Marxy is the nickname, pen name, and artist name of W. David Marx — writer of songs, articles, and essays living in Tokyo, Japan.
In January 2005, Marxy released his debut mini-album Kyoshu Nostalgia — a 12-song, 19-minute genre-hopping bilingual song-cycle — on New York's Beekeeper Records. About the album, Stylus Magazine offered, "Kyoshu Nostalgia triumphs in expertly updating diner-era pop by fusing it with elements it has rarely, if ever, been exposed to," and Splendid referred to Marxy as "a composer who can stuff a 90-second pop miniature with more ideas than many of his peers offer on an entire album." The album's single "Neoplasticism vs. De Stijl" — described by Fat Planet as "bizarre, unique and completely unexpected" — was included on the compliation CD accompanying the 2005 issue of premier Japanese indie music magazine Beikoku Ongaku (issue 32) and is available for free download. (More free song downloads here.) Japanese artist Yamamoto Yoko provided Kyoshu Nostalgia"s cover art and also created limited-edition "ashika" sea lion dolls that play the melody from the Marxy song "Ashika Love " when you pull a string. (Ashika-shaped pins are still available at her web shop.)
On November 27, 2006, Marxy released a six-song free mp3 ep on music related's web label creation-centre called Beaus in Disarray. Friend and writer Nick Sylvester described it on Stylus Magazine as follows: "The music is for the most part hyper-compressed, wholly rambunctious, usually catchy pop-about-pop, with bright melodies making their way through a blizzard of musical signifiers. It's a busy 14 minutes."
In May 2008 Marxy released a new album called Forty Years From Now on New York's music related label. The twelve-song album was recorded, mixed, and mastered in various recording studios and bedrooms across Tokyo and New York. The track "Cat vs. Mouse" features guest vocals from Kiiiiiii's U.T.
(Full discography here.)
W. David Marx is the Chief Editor of Néojaponisme — an arts and criticism web-journal founded in late 2007 with close associates Ian Lynam and Jean Snow. Starting in 2004, Marxy wrote around 800 essays mostly about Japanese pop culture and society on his personal blog Néomarxisme. (These will soon be fully archived within Néojaponisme.) Marx appeared on a discussion panel about user generated media at the 2007 Univeristy of Southern California Global Conference in Tokyo and was a featured guest panelist at the J-Wave USA conference on Japanese pop culture at the University of California, Los Angeles.d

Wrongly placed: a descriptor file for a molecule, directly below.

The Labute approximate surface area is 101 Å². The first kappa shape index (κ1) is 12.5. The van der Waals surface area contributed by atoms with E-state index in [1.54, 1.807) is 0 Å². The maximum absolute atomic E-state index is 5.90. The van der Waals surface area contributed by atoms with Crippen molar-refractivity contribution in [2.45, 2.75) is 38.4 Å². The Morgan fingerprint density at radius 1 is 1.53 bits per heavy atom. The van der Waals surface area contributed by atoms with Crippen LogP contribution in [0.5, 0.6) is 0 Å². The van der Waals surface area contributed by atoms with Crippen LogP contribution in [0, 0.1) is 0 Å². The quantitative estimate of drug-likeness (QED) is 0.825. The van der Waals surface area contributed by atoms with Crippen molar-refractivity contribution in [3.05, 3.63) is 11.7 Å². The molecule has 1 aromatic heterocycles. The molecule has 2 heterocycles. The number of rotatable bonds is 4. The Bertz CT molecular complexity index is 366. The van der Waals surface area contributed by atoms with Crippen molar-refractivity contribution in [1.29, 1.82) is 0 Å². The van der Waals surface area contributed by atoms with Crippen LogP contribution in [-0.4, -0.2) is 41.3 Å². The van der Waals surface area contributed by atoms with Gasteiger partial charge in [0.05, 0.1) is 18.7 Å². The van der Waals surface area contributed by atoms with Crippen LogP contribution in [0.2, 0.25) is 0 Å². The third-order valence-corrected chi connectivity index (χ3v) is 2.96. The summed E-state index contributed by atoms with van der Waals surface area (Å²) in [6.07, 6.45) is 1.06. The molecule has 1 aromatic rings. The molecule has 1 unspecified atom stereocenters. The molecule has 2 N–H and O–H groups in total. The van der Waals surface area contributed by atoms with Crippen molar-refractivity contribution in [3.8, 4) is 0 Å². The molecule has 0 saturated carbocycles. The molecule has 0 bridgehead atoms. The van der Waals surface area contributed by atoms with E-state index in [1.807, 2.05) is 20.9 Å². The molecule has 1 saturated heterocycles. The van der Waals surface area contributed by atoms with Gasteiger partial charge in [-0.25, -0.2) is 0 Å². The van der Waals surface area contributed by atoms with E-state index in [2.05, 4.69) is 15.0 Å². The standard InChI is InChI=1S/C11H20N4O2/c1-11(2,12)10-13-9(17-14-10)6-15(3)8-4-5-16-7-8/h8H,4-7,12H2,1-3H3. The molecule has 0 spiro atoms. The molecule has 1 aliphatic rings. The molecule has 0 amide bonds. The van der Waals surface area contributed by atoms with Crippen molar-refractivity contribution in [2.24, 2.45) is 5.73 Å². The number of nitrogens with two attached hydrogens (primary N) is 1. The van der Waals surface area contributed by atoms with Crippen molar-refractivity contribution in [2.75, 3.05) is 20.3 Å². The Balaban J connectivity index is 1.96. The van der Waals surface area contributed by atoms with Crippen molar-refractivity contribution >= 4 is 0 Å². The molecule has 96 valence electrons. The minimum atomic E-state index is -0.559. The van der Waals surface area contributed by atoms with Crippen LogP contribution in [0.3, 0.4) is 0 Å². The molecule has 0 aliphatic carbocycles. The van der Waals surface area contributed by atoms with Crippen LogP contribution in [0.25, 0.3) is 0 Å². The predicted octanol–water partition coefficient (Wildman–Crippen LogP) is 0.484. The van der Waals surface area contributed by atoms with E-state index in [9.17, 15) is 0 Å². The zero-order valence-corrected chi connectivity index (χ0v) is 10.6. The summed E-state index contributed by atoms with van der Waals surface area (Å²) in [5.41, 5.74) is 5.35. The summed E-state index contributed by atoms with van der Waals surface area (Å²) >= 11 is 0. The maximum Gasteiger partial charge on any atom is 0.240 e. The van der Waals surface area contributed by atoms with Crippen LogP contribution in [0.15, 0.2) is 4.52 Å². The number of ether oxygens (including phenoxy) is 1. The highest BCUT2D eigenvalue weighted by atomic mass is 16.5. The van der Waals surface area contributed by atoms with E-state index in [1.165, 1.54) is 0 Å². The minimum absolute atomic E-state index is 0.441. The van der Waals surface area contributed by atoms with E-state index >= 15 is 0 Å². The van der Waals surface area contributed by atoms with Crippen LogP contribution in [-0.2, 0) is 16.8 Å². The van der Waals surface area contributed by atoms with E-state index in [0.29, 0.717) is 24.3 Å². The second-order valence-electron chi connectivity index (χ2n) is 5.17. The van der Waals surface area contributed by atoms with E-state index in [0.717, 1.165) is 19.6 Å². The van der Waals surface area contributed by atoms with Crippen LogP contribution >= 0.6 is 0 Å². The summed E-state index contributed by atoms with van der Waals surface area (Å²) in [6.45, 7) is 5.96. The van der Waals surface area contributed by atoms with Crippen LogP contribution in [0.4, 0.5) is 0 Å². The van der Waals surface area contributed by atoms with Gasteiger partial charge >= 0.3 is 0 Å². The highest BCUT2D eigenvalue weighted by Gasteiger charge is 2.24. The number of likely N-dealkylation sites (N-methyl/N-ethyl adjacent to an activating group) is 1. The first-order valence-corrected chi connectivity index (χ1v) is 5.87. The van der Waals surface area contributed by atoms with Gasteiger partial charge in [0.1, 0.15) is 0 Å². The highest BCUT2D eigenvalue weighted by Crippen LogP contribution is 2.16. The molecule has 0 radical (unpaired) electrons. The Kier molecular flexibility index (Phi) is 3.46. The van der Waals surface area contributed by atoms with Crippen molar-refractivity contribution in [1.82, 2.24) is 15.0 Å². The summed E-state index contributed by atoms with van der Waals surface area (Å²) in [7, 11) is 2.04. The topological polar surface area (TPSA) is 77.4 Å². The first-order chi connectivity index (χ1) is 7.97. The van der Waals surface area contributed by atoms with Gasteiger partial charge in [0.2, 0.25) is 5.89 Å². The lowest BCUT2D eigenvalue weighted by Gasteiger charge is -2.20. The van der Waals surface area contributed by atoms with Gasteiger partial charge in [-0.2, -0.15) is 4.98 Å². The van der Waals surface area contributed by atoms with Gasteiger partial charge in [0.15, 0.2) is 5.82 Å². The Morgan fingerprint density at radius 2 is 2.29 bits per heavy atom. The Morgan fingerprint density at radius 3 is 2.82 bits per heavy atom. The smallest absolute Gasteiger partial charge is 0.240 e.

Marx frequently writes articles and provide translations for publications such as GQ, Harper's Magazine, Nylon & Nylon for Guys, The Japan Times, The Fader, Cyzo, Theme, and OK Fred. (Full list of articles here). He is a former editor of Tokion (U.S.) and the Harvard Lampoon.
Radio MXUT is a musical podcast made intermittenly by Marxy and his wife U.T. (from the band Kiiiiiii.) Volume One of MXUT ("Slam, Jump, Stand") was created as part of magazine OK Fred's guest DJ podcast series. Volume Two ("Electricty!"), Volume Three ("Under 30"), and Volume Four ("Kusa Kusa Blanket Showa Radio Hour") are still available.
For those who enjoy the Japanese music genre Shibuya-kei, please download Marxy's 2002 mega-mix "Symptoms of the Audrey Hepburn Complex."
Marxy grew up below the Mason-Dixon line on a diet of college rock and Oldies radio, early NES games, Montessori education, The Wonder Years, Laugh-In, The Monkees, The Monkees, Lancelot Link Secret Chimp, forced piano lessons, cassette tape copies of CDs, cheap electric guitars with poor wiring, four-track recorders, books on Mondrian and Marinetti, Kumon kanji drills, Chicklets, Gopher-era internet, Tom Lehrer on long car trips, Milles Bornes in French class, old-style Legos, pleated pants, Lodenmantel duffel coats, Teaberry gum, and homemade chocolate egg creams.
(photo from the November 1, 2008 issue of Brutus)